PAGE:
Five Investing Biases That May Impact Your Mutual Fund Portfolio
It is said, investing is an art and not a science. There are no fixed principles and rules that may fit financial plans for different investors. This is because investing behaviours portrayed by different investors can lead to different outcomes, even with similar market movements.
This also forms the foundation for the working of stock exchange markets, wherein two people, a buyer and a seller are taking opposite positions for the same stock. One of the investors is selling the stock, while the other investor is buying the stock in anticipation of future appreciation.
Here are five investing biases that may impact the mutual fund portfolio:
When an investor buys a stock, or invests in a mutual fund scheme based on what others are doing, it is referred to as herd investing. The term is derived from sheep herd, wherein each of the sheep follows what others in the group are doing. It assumes that what the majority of investors are doing would indeed be the right thing to do. Thus, such investment is not based on the investors' fundamental analysis but based on broad-based market consensus.
It refers to the investing bias wherein the investors seek psychological confirmation of their investing views. While one may hold a specific view regarding specific stocks, mutual fund schemes, and broader markets, he/ she is likely to remain firm to such an opinion.
As such, one is likely to focus on the news and analysis confirming such an opinion. On the contrary, any news report or analysis rejecting such an opinion may be conveniently ignored by the investor. It is equally possible that one may hold the right opinion, but even such an opinion may need a reformation and reconsideration when the circumstances change.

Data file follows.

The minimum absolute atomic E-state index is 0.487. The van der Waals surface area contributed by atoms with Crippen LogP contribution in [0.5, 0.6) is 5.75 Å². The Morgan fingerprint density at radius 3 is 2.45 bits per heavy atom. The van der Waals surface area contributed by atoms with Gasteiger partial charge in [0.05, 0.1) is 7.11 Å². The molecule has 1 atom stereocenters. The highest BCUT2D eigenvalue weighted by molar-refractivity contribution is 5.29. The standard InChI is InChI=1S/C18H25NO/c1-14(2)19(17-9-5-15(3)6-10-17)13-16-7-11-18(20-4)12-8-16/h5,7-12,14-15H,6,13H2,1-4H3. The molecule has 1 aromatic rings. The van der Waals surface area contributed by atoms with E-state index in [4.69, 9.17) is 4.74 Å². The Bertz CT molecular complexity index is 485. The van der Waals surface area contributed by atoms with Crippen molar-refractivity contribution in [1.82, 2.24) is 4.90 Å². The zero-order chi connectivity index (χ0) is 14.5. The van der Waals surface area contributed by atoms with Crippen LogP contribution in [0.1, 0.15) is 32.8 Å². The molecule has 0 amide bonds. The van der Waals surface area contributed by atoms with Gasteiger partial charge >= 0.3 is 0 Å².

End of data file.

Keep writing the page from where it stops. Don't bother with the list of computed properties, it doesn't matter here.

Investors often tend to look for external confirmation of their analysis. As such, they may prefer investing in specific sectors/ companies based on their research and knowledge. This is because their internal research and experience may provide additional data to support their conviction.
Additionally, investors may be more confident in investing in such companies/ sectors/ schemes wherein they may understand the macroeconomic events and understand the impact of the changes happening around them. This also explains why the investors tend to stay more inclined to domestic markets, instead of investing across the geographies. Such an investing bias leads to lesser portfolio diversification, since the investments may be concentrated around specific sectors, themes, etc.
This denotes the investors' tendency to book profits on their winning strategies while continuing to hold on to the loss-making stocks. One is more inclined to show realised profits to the social circles, while equally inclined to hide the stock selections that went wrong and resulted in a loss. This is because they may not want to admit that they made the wrong investment decisions in the first place.
Additionally, once made, an investment is often seen as a sunk cost, and the profits are booked only if the investment is yielding profits. This results in booking profits earlier while holding on to the loss-making schemes for an extended period.
Emotional Investing Bias
It denotes investors' investing decisions based on several emotions, such as fear, greed, anger, excitement, etc. Such sentiments may be guided through the recent events or recent performance of the stocks/ schemes/ markets etc. This also explains why investors may get attached to individual stocks and refuse to book profits in such companies in anticipation of future profits, while the macros may have changed adversely. Such emotional investing may lead to holding on several underperforming schemes, thereby impacting the portfolio's health adversely.
Investing biases may lead to several wrong investment decisions which one should aim to avoid. As such, one must focus on behavioural investing for a pleasant investment experience.